ONE HUNDRED YEARS OF SOLICITUDE
A Concept for Josette Jacobs and the NUON. (Version 1.0 -- 17 April 2001)
The challenge is to represent sustainability.
Not as an object, simplified and abstracted but as a process, a present and a past, a history of interaction and interpretation, time-based and cumulative, not a drama but an epic. For we firmly believe that an object can not properly represent sustainability. Sustainability -- as a concept -- is too vague and slippery to be universally objectified. The artwork which sets out to represent sustainability can only be arrived at by initiating a process -- for the notion of sustainability (to all three parties involved here: the artist, philosopher and practioner) is by definition simply not simple, not in theory, not in practice.
The challenge then is to find a way to communicate this fact: that sustainability is neither simple nor absolute -- that sustainability is necessarily conditional, that it reflects a relative and particular perspective, the relativity of a particular time and space, the relativity of our individual and collective ideologies -- what we see as our history. (In this regard it can be said that love is simpler than sustainability. For unlike sustainability, love -- and this is the beauty of it -- can be unconditional.)
The proposal is to represent one hundred years of solicitude, a century of concern, a century of involvement in and within the world. To create a poetic chronical of human relations. A measure of our relations with others and with the environment.
To this end we propose to construct a calendar for the next hundred years. A public space in which we can record individual lengths of time. Lengths of time which exist between the stops and starts of our lives. A space to measure the duration one's own life streams. The periods of stability interrupted by changes. The duration of one's education, one's jobs, one's projects. The length of love affairs and relationships. The periods of movement, of travel, the periods spent living in particular places. Whatever one chooses. Whatever endures. Whatever one finds important, noteworthy, remarkable.
And all of this in public. A public calendar of countless concerns. (How many? We believe that there should be a limit to the number of concerns that a particular person can have running at once. Constraining the number of durations or 'timers' would help the user to clarify and prioritize his or her concerns. But what about the system as a whole? Should the system have a limit? An upper limit would not only facilitate the system's initial planning but would give a sense of scope to the whole endeavour. One hundred thousand users maintaining 10 concerns or 'timers' each would add up to a million concerns. Let us say "up to a million concerns.")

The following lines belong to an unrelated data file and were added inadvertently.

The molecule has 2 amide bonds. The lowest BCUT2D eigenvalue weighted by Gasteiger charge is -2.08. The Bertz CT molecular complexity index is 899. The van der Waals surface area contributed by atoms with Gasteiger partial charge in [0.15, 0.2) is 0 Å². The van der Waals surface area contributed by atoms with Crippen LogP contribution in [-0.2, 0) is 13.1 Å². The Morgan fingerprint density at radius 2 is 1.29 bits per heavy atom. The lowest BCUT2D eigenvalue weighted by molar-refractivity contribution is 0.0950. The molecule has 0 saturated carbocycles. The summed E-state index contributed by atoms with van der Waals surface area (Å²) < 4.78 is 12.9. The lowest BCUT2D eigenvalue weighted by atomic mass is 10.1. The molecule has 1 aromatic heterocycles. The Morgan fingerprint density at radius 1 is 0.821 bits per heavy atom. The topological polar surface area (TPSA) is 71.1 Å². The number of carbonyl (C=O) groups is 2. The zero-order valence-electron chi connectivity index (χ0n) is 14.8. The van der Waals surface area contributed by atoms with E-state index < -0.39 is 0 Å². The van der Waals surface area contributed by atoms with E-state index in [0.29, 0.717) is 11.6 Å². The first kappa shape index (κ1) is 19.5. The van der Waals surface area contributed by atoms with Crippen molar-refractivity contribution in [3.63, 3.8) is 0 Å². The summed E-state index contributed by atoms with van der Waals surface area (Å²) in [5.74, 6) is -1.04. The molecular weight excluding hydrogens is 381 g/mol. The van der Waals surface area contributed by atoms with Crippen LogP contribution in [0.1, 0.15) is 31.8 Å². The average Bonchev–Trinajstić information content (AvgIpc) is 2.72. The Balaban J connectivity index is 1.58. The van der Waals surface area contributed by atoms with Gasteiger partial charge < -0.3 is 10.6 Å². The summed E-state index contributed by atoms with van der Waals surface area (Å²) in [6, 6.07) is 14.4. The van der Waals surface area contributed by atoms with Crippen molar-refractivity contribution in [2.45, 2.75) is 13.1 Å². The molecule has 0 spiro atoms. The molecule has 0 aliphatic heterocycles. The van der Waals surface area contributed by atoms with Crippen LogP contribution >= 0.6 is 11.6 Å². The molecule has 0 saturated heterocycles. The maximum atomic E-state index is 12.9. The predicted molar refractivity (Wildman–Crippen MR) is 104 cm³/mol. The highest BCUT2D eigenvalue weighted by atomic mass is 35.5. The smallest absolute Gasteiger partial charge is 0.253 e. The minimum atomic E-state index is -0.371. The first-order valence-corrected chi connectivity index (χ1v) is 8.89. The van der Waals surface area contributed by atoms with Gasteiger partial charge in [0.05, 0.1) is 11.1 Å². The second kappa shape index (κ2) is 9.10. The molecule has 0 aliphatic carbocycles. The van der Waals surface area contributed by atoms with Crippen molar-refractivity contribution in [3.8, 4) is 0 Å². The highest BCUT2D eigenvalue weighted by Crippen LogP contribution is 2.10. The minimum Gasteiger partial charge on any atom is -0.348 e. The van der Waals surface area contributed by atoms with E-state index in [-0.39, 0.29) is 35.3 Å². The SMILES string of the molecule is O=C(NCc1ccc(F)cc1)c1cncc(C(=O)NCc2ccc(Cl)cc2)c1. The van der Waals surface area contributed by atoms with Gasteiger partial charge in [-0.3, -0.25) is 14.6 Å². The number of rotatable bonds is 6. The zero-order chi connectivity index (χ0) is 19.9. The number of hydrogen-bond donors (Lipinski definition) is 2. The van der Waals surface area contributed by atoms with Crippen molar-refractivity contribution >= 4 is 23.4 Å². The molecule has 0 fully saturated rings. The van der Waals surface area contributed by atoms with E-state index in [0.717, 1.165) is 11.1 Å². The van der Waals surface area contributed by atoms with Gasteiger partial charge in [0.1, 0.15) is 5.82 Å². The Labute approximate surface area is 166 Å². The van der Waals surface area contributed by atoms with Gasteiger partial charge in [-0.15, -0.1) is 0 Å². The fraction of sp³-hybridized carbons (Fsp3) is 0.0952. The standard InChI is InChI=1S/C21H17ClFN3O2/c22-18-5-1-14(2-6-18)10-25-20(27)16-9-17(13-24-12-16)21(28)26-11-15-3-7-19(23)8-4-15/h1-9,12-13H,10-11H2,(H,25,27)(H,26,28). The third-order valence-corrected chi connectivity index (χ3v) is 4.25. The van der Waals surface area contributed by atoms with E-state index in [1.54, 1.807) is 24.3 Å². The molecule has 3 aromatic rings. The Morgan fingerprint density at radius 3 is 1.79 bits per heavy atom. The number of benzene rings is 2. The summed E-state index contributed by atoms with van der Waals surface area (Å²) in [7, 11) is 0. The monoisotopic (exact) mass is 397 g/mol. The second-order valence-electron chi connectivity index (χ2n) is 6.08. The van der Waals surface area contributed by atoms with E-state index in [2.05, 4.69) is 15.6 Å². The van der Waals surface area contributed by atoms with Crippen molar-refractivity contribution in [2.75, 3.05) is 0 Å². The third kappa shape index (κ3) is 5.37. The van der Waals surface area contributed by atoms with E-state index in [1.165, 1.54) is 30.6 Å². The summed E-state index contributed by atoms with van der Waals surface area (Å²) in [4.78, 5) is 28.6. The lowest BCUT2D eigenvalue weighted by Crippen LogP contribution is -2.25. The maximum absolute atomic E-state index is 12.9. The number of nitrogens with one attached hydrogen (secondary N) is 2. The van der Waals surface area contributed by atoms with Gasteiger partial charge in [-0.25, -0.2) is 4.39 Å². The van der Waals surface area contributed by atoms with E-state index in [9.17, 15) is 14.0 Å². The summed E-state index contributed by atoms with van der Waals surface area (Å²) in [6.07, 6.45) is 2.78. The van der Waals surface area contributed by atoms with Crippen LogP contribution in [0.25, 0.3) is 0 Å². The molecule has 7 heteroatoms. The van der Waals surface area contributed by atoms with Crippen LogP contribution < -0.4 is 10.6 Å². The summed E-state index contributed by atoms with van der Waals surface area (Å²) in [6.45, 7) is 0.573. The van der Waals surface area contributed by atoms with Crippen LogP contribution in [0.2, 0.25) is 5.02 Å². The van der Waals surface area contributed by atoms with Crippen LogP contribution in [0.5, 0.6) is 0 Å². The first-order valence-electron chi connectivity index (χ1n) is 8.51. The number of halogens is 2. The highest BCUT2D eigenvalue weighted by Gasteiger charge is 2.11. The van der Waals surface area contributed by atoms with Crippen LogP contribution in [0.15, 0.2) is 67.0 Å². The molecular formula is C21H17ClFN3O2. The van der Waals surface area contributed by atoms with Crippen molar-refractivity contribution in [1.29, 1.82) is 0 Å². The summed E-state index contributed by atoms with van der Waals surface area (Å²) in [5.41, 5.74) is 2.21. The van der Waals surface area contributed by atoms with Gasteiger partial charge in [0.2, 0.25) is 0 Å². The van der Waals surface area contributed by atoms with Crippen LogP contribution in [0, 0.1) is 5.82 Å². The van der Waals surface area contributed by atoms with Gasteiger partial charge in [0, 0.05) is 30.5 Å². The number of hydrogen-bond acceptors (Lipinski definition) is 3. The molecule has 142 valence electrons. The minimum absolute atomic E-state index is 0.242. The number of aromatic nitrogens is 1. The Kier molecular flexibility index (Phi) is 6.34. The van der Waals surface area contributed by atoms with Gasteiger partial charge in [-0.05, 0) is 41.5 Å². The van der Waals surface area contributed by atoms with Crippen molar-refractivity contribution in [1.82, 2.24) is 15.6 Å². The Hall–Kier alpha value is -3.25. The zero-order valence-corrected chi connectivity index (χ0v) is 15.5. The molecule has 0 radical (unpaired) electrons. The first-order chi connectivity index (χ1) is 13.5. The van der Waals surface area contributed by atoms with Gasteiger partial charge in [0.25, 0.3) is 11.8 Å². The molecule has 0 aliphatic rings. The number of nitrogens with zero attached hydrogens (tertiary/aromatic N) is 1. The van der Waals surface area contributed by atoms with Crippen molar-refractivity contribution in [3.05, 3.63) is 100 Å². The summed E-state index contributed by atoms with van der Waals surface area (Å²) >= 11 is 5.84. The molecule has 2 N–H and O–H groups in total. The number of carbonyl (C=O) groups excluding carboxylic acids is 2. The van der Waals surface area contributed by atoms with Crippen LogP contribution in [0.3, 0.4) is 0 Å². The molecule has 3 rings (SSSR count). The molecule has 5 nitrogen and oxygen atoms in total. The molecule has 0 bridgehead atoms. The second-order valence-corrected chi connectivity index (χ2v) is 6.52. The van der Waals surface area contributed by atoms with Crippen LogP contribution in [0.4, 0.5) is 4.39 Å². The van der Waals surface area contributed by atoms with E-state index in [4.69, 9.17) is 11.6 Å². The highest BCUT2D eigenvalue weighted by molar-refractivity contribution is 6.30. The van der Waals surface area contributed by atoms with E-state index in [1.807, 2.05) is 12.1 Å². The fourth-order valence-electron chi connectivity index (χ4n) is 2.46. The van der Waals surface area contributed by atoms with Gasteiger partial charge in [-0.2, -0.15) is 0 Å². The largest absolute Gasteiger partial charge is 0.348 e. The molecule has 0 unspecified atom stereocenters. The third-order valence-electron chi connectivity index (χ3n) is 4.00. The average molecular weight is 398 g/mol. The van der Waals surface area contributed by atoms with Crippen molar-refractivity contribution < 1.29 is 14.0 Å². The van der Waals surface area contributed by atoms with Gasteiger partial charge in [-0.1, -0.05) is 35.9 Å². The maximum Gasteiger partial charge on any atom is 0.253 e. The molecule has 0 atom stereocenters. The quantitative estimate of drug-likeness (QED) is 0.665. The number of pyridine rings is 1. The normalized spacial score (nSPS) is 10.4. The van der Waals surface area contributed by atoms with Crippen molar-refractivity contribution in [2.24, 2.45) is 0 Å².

What we are describing is a simple application which will persist for a long period of time. This means a willingness to set up such a space and a commitment to maintain it. The prospect is not trivial. From the outset we see the need for a set of financial, administrative, and legal constructions to cover the contingencies of a century of technological and social change. Even in this regard the artwork seems to invoke an epic process, a poetic gesture, a procedure which is itself a test and measure of sustainability.
Why should this thing work? What would make it compelling? The simple answer: we count. We all like to count. If we stop to think about it we realise that there is no time without change and there is no change without memory, without history. And history begins with each of us counting. Children do it. Count and compare. Measure change and difference, and as such, duration. A large part of being human is deciding which things are worth sustaining and which things are not. One Hundred Years of Solicitude would remind ourselves of this and in doing so -- over the course of time -- would generate a new landscape, a wistful panorama of personal sustainabilities and lapses.
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